You'll need to spend a lot of money and effort on finding them and getting them out, on enforcing eligibility checks at workplaces, etc. And face very strong political opposition - since it's one thing just not to let the person in and very different thing to uproot a person who already has been in for a while, got some local contacts, established themselves, etc.

Now add people that oppose virtually any immigration enforcement for political reasons, and you've got the situation US is now in - there are about 10M illegal immigrants, about 1M have final deportation orders (which mean the state ordered them to leave now, all process, appeals, etc. have been exhausted) and ICE has in custody about 12K (yes, 12K out of 1M), where are the rest - nobody knows and nobody will know.

You seem to have conveniently forgotten that there are two sides to undocumented employment and left the employer totally unmentioned. If we were serious about "solving the problem", it would be easy: the next time we bust somebody running a place with $2/hr undocumented workers we PUT HIM THE FUCK IN JAIL and seize the business as proceeds from illegal acts. Instead, we hand out puny fines and play along with "sure, I was paying them $2/hr but I had no idea about their status!" game while employers can use the threat of calling ICE to keep workers silent.

Yes, there's strong political opposition to immigration enforcement, but there's also strong opposition to illegal work enforcement.


If anyone were serious about this problem, E-verify would be in force everywhere and the working population that supports 12M undocumented immigrants would be out of work tomorrow, and out of the country the next day.

The article makes very little sense. Trump's orders were about a) limiting immigrants and refugees from Syria, Iraq, Sudan, etc. and b) removal of criminal illegal aliens (of which for vast majority of them ICE has no idea where they are so it's as useful as ordering the sun to raise of the west). But field workers are predominantly Mexican or Latin American, and vast majority of them do not commit any crimes except possibly illegal entry or visa overstay. So what's the connection with Trump orders?

The article's premise is that most people thought Trump was bluffing/lying about barring Muslims, as well as about increasing deportation of undocumented workers. These executive orders proved Trump was serious about Muslims, and the NY Times simply found people who then realized that he probably is serious about undocumented workers as well.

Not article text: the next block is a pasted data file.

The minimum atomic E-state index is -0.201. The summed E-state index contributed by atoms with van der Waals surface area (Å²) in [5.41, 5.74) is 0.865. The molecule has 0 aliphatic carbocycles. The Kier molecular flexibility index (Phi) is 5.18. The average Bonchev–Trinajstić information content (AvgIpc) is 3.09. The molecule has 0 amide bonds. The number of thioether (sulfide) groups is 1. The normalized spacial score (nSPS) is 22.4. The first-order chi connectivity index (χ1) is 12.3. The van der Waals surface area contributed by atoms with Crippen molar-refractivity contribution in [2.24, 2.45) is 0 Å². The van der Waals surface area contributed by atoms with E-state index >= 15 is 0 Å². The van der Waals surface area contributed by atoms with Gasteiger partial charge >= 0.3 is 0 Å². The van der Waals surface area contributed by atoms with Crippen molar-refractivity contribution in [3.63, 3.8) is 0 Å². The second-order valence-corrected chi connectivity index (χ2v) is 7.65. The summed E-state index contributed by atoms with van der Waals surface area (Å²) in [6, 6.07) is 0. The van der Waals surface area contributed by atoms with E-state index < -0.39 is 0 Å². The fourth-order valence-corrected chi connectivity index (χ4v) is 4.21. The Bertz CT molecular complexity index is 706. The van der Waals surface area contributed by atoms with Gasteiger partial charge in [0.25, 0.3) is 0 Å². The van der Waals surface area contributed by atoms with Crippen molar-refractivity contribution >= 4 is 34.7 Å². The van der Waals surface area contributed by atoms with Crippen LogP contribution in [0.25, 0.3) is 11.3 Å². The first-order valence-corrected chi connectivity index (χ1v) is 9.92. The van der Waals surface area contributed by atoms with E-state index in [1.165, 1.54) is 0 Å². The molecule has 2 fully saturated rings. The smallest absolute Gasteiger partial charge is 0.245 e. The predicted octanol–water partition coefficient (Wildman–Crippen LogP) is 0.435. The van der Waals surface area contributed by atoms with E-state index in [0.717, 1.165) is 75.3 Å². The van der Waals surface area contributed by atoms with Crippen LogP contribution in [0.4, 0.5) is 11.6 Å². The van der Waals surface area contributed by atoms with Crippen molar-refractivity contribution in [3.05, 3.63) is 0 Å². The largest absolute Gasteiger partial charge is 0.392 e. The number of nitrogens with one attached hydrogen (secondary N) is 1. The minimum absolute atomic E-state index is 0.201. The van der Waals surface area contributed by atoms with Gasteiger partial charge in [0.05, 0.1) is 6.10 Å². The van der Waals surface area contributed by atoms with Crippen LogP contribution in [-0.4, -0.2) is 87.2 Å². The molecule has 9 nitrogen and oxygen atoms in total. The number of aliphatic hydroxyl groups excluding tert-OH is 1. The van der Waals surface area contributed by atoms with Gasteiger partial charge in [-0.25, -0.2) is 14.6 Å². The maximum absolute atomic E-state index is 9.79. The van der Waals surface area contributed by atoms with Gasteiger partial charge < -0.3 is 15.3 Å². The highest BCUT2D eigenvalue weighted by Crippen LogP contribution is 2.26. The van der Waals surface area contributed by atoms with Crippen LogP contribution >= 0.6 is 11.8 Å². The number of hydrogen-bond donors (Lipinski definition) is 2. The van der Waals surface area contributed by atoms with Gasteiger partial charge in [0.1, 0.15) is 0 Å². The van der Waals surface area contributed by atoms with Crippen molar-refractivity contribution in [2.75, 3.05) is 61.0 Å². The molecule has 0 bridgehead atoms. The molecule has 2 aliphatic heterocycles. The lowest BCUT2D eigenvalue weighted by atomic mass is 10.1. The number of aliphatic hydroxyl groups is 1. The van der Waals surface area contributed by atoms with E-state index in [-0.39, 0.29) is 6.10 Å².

Basically all the fears in this article were realized with the DHS announcements yesterday: https://www.wsj.com/articles/trump-immigrant-crackdown-worri...

US has denied my 70 year old parents visa to visit me because they think they intend to work or stay in USA when my own visa expires in few months!

Argh, you couldn't invent this kafkaesque stuff:

"When he went through secondary inspection at Vancouver airport, US Customs officers didn’t even need to ask for his passwords — they were saved in their own system."

"They said, ‘Next time you come through, don’t have a cleared phone,’ and that was it. I wasn’t let through. "


I know that US/Canada privacy laws might not give people protection in this situations, but what about universal human rights? UN Declaration of Human Rights and other binding international agreements recognize the right to privacy.

And, of course, the United States is based on the concept of natural rights. Hence the Bill of Rights saying, "Congress shall may no law".

Americans 4th Amendment right wasn't created by the 4th Amendment, but merely acknowledged by it. All human beings have an inherent right to privacy -- to suggest otherwise as a US citizen is self-contradictory.

The problem is no human beings except US citizens have the inherent right to enter US. So you can easily refuse to surrender your privacy - and they can as easily to deny you entry to the US. Unless, of course, you are a citizen - then they'd make it suck as much as they legally and semi-legally can but eventually they'd have to let you in.

The fact that they saved his passwords is pretty ugly. They're free to demand them 100% of the time, so it raises questions of whether they're saving them for some other purpose.

And more simply, it means you have to trust border patrol's password management as well as your own. (Or change them all immediately.)

Also makes the border control's system a pretty attractive target for hackers.